David Bourget (Western Ontario)
David Chalmers (ANU, NYU)
Rafael De Clercq
Jack Alan Reynolds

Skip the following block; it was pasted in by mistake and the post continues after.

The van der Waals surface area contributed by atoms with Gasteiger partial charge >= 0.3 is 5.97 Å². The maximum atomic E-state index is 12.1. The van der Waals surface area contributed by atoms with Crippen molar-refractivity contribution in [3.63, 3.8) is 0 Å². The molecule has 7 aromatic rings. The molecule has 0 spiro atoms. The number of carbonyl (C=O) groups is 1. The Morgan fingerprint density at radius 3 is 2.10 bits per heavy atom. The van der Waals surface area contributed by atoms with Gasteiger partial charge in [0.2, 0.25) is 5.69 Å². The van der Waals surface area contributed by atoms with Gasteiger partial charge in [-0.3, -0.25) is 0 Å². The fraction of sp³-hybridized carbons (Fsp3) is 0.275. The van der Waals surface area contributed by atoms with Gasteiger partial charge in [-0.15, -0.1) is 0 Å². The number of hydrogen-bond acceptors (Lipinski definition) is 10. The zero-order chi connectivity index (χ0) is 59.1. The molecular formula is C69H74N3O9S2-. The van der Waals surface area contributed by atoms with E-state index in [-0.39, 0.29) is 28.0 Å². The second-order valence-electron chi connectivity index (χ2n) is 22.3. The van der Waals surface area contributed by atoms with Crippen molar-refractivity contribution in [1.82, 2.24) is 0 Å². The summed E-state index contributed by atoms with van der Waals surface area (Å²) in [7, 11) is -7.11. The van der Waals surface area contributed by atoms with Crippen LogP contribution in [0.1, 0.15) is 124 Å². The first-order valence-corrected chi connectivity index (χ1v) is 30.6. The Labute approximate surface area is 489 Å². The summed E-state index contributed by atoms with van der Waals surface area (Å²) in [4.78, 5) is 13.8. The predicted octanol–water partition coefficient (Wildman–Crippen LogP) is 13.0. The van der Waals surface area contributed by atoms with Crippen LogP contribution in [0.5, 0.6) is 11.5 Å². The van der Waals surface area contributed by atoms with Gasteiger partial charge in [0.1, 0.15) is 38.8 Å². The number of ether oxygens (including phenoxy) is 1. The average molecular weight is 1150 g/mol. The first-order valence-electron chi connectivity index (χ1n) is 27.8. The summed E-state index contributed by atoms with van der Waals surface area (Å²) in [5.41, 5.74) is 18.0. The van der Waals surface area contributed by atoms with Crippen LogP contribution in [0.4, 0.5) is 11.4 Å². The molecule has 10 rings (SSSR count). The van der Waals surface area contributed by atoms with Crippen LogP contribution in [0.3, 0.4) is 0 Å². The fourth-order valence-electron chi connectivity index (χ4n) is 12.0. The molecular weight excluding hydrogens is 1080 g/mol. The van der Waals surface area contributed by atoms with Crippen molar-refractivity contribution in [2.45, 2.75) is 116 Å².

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The essays in the first part, Approaches to Ontology, explore different philosophical frameworks in which the ontology of QFT could fruitfully be examined. Despite their differences, they all agree that traditional ontologies, in particular substance-attribute ontology, are unsuitable for QFT. Peter Simons begins by pointing out why substance-attribute ontology, applied set theory, fact ontology, occurrent ontologies, and trope theory are inadequate ontologies for QFT and then puts forward his own suggestion: factored ontology. The main idea of this ontology is to posit basic features (so-called ‘factors’) and to view objects as suitable combinations of some of these factors. He presents an outline of a version of a factored ontology, called PACIS, which he and his collaborators have developed over the last fifteen years and which they have – in their view successfully – applied to different domains in the natural and the social sciences. Given this success, Simons is confident that this framework will also prove fruitful in the case of QFT. However, he does not give any further argument for this claim and does not make an attempt at formulating a concrete factor 1 ontology of QFT. He merely puts forward his framework as a conceptual tool and leaves it to the philosopher of physics to work out an interpretation of QFT in its terms.
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